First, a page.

The One I Love (2014) / Romance-Sci Fi
MPAA Rated: R for language, some sexuality and drug use
Running Time: 91 min.
Cast: Mark Duplass, Elisabeth Moss
Small role: Ted Danson, Marlee Matlin, Mary Steenburgen (voice), Charlie McDowell (voice)
Director: Charlie McDoweel
Screenplay: Justin Lader
Review published August 24, 2014
The One I Love is one of those movies that will likely hold an extra amount of enjoyment going in without any sort of knowledge, so if you haven't seen it yet, and you like offbeat independent movies, just watch it and come back to this review. I can't guarantee you'll like it, but I will bet that, regardless of how you feel, you'll enjoy it more than if you go in with the knowledge I will impart below.
Even so, I'm not going to get into overt spoilers, regardless, so if you're adventurous enough to still be reading because you're not sure if it's worth your time, you're welcome to proceed.
The story, as much as I can tell you: Ethan (Duplass, Tammy) and Sophie (Moss, On the Road) are a couple who are seeing a marriage therapist (Danson, Saving Private Ryan) in order to try to put the spark back into their relationship. The therapist recommends a weekend retreat in beautiful Ojai, California, that he says is guaranteed to rejuvenate their lost chemistry again. It takes a little time, but soon, they're their old selves again, sharing laughs, flirtation, and a renewed energy that deems the getaway a success. But during their romantic interplay, they discover that they're both hiding a very big secret, and they begin to ponder whether they should just let things be and continue to be happy, or if they should continue to scratch that itch of curiosity and undo everything in the process.
Knowing that there is a secret isn't really a spoiler, as you find out the plot twist before the first fifteen minutes are up. Although I've labeled the genre 'romance/sci-fi', it's an uncomfortable label to wear since we're not explicitly told all of the answers. I could have just as easily called in a dark comedy or a mystery-drama. However, with "Twilight Zone"-esque overtones, it's as close as I can reasonably come.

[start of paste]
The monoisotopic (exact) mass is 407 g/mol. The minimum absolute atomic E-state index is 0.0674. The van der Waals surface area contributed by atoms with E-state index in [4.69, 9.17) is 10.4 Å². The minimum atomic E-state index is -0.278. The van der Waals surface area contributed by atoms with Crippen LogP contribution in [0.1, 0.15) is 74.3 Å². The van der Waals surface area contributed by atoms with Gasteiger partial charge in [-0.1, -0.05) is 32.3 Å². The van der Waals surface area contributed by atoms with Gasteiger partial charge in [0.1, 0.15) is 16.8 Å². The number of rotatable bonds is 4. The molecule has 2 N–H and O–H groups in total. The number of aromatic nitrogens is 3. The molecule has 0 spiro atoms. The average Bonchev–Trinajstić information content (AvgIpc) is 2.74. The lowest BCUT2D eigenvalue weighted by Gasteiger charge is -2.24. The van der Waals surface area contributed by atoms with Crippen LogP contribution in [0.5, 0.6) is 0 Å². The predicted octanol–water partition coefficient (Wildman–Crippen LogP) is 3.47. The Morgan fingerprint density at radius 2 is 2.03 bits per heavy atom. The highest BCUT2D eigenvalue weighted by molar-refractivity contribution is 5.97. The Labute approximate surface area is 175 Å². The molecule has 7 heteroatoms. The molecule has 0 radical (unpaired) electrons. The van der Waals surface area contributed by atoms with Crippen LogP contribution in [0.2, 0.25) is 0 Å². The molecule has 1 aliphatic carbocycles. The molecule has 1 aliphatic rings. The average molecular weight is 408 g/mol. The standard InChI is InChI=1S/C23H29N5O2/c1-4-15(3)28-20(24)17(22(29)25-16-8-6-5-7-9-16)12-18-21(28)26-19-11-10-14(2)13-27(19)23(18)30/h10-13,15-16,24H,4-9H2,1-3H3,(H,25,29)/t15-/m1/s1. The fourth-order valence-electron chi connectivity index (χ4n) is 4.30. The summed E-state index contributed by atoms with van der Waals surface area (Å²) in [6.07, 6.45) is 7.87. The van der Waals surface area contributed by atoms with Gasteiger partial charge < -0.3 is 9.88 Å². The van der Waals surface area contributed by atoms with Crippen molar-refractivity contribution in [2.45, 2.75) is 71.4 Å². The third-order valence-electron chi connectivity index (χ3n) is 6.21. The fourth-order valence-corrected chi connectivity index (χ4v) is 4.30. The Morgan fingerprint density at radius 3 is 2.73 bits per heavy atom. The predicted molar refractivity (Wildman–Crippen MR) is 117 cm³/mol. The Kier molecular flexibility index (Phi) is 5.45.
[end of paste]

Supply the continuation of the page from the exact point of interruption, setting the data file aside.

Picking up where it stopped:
The One I Love is cleverly written by Justin Lader and directed with budget-minded skill by Charlie McDowell (son of actor Malcolm, and step-son to Ted Danson, who makes a small acting appearance), both of whom are making their feature film debuts. It's quite a splash; not nearly as ambitious as, say, Being John Malkovich in terms of mind-bending comedies, but it finds a hook and is able to ride it for the duration with our interest intact. There are a few "tells" to the film that make it somewhat predictable in certain respects, but the movie explores the world of tells and bluffs enough to make it a theme, so if the film as a whole does the same, perhaps it's not unintentional.
As absorbing as the ideas are behind the film, the project just wouldn't work without the skill of the two main actors, who have to say so much with just a look, a subtle expression or a gesture in order to let us know what they're thinking. It's especially important because their characters are playing through multiple facets within each progressive scene, but somehow, we always seem to know just what's going on. I love the use of metaphors, such as an impromptu game of Tic Tac Toe, which features the symbols of affection -- X's and O's -- ending in a stalemate, where no one is the winner.
If there is a main theme to the film, perhaps its that couples can often fall in love when they experience the positive nature of each other, then struggle to find that love again when too much negative and unresolved emotional baggage enters the mix. If we could just open up about the baggage and smooth things over in a light and positive way, we wouldn't have to always feel the weight of it throughout by ignoring it.
It's a high-minded exercise, but I think that this theme really strikes home, and the movie ultimately becomes the thing that it's exploring: the key to rejuvenating one's floundering relationship. While it's not really the romantic date movie that it might seem from outward appearances, it just might be the kind of movie that spurs couples who've encountered their own marriage malaise on what adjustments it might take to feel that closeness again.
©2014 Vince Leo